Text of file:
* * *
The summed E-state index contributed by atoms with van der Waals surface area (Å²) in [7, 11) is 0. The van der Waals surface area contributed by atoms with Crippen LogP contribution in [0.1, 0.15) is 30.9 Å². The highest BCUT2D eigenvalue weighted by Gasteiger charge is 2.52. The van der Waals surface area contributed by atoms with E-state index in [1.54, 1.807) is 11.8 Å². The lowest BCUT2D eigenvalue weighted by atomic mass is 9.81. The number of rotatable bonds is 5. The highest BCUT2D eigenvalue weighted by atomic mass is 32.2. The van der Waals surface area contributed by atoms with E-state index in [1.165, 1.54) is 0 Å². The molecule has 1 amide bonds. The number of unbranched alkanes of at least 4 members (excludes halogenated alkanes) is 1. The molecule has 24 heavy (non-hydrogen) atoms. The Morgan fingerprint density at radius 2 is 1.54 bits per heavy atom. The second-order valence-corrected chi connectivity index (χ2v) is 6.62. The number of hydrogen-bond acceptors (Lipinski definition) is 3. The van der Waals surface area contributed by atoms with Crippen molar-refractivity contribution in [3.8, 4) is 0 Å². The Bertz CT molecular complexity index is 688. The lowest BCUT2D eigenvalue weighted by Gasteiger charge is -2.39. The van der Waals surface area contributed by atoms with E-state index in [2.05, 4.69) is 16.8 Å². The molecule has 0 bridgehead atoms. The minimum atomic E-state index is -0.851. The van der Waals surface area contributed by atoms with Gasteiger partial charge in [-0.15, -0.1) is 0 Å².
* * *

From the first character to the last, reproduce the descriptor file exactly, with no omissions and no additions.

The summed E-state index contributed by atoms with van der Waals surface area (Å²) in [7, 11) is 0. The van der Waals surface area contributed by atoms with Crippen LogP contribution in [0.1, 0.15) is 30.9 Å². The highest BCUT2D eigenvalue weighted by Gasteiger charge is 2.52. The van der Waals surface area contributed by atoms with E-state index in [1.54, 1.807) is 11.8 Å². The lowest BCUT2D eigenvalue weighted by atomic mass is 9.81. The number of rotatable bonds is 5. The highest BCUT2D eigenvalue weighted by atomic mass is 32.2. The van der Waals surface area contributed by atoms with E-state index in [1.165, 1.54) is 0 Å². The molecule has 1 amide bonds. The number of unbranched alkanes of at least 4 members (excludes halogenated alkanes) is 1. The molecule has 24 heavy (non-hydrogen) atoms. The Morgan fingerprint density at radius 2 is 1.54 bits per heavy atom. The second-order valence-corrected chi connectivity index (χ2v) is 6.62. The number of hydrogen-bond acceptors (Lipinski definition) is 3. The van der Waals surface area contributed by atoms with Crippen molar-refractivity contribution in [3.8, 4) is 0 Å². The Bertz CT molecular complexity index is 688. The lowest BCUT2D eigenvalue weighted by Gasteiger charge is -2.39. The van der Waals surface area contributed by atoms with E-state index in [2.05, 4.69) is 16.8 Å². The molecule has 0 bridgehead atoms. The minimum atomic E-state index is -0.851. The van der Waals surface area contributed by atoms with Gasteiger partial charge in [-0.15, -0.1) is 0 Å².